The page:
How To Grow A Lavender Plant Indoors

Lavender is a wonderfully diverse plant that can be grown outside as well as indoors. The scent of lavender has a soothing effect that helps reduce stress, and it can be used for flavoring in various dishes. So how do we go about growing lavender indoors?

Lavender is best grown in sunlight, and you will want to plant it in a terra cotta pot with quick-draining soil that is slightly alkaline. There are various types of lavender, but all need similar care. Water it regularly, but do not overwater it and water the soil directly to avoid mold growth.

Lavender is native to Europe as well as the Mediterranean; however, this does not mean that it cannot be grown elsewhere. Although not traditionally a houseplant, that does not mean that you cannot grow it indoors. With enough care and attention, you’ll have a thriving lavender plant in no time, so let’s see how

Selecting The Right Type Of Lavender

Growing Lavender

When you decide that you want to grow lavender indoors, it is advisable to consider which type of lavender you intend on growing. This is because most common lavender varieties tend to grow as high as waist height. It is, therefore, best to consider growing one of the dwarf plants indoors.

There is quite a variety to choose from, so do not think you will be limited in your options. ‘Munstead’ is a dwarf variety that does exceptionally well indoors, and it is nice and compact. Another option is a type known as ‘Little Lottie’ that has almost soft, pink flowers.

If you want something hardier that can be placed indoors and out is ‘Goodwin Creek Grey’. Another beautiful choice is ‘Canary Island Lavender,’ and variations of ‘French Lavender’ are compatible with indoor living.

Growing Lavender From Seeds Or Cuttings

Growing lavender from seeds

You must then consider whether you intend to grow your lavender from seeds or cuttings. Both of them are viable options and will ultimately yield the result you are looking for. If you already have lavender or know someone who does, then cuttings are going to be your best pick.

However, if you do not have a means of getting cuttings for your lavender plant, then seeds are an exciting alternative as you’ll be able to witness their development over time. If you purchase seeds from your local nursery nowadays, you will likely find that the plants will be consistent in their growth.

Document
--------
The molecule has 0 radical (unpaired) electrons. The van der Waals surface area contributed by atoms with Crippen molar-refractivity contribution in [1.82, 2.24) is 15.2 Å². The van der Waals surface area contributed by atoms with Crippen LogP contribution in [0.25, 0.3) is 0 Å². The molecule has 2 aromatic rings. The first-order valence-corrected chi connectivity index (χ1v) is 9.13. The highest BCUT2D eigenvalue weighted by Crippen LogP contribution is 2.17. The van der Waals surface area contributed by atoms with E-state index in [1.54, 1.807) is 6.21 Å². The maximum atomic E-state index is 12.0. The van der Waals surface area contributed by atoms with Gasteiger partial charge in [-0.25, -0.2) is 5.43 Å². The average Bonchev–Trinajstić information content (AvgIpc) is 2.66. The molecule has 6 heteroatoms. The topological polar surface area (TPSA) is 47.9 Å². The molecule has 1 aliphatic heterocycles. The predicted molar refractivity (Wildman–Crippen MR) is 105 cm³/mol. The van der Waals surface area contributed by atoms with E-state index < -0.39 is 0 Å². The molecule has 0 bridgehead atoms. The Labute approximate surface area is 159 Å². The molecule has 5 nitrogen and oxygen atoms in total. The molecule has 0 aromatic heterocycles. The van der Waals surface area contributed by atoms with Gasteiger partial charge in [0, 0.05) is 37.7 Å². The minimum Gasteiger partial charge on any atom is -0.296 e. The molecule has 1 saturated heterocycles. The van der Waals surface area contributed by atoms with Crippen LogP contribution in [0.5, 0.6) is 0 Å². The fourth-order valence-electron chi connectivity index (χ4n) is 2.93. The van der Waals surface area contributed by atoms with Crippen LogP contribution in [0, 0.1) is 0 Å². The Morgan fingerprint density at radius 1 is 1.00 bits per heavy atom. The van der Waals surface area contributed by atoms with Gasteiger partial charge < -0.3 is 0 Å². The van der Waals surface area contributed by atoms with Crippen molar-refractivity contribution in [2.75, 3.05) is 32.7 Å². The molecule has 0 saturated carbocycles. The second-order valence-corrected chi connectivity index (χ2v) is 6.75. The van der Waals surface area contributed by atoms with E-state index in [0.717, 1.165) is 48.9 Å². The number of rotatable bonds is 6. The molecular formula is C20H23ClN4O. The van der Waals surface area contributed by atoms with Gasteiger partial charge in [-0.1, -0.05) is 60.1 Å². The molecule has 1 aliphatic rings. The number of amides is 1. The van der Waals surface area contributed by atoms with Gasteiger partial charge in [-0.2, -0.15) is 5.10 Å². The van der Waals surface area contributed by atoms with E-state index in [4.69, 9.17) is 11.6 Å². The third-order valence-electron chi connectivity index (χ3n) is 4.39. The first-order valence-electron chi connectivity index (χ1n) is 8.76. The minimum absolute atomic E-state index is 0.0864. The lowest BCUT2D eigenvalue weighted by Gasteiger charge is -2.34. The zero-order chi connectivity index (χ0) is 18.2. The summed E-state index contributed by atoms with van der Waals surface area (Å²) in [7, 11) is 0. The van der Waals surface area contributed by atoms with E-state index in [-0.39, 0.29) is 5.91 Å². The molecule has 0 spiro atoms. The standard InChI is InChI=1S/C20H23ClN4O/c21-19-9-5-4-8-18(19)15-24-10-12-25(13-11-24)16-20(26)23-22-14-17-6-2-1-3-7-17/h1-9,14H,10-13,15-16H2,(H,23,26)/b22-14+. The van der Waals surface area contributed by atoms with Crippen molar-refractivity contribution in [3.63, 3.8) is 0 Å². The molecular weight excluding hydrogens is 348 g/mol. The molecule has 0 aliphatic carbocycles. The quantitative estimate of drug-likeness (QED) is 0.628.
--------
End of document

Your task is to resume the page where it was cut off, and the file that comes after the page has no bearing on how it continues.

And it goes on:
You will want to grow your seeds in a relatively warm space (approximately 70 degrees). First, it is best to plant them in a seed tray with a very light soil mix that drains easily.

The seeds will then sprout after about two weeks, and at this point, you should move them into full sunlight. Once they grow leaves, then you can transplant them into their actual pots.

Related: How To Harvest And Dry Lavender

Planting Your Lavender Into A Pot

Before you transplant the seedlings from their seed tray or plant your lavender cuttings, be sure that you have the correct type of pot for the plant. The ideal pot will allow the plant to breathe, and this is why we recommend a terra cotta pot. You also want to make sure that, like the soil, the pot also allows for drainage.

You may find that the lavender outgrows its pot, in which case you will eventually need to repot it. This will allow the plant to ultimately reach its full growth potential. For your lavender to grow at an ideal rate, you will want to plant it in a good quality potting mix.

If you do not use compost, you’ll find that you need to add fertilizer almost every three weeks or so. Once your lavender is in its pot and you’re giving it the nourishment it needs, it will have slow growth over the first year, but you can expect more significant growth from year two.

Finding The Right Placement For Your Lavender

Lavender placed next to a window

As a rule of thumb, lavender should receive as much sunlight as is possible. You will want to find a south-facing window where the plant will receive at least three or four hours of sun per day. If you find another spot in your house that tends to get more sun, consider moving the plant.

However, placing it in the sun is not enough; there is a bit of extra work that needs doing. Be sure to rotate the pot on at least a weekly basis so that the plant can grow uniformly. If the plant as a whole does not receive enough sun, it will become weak and spindly, and it may even cease to grow flowers.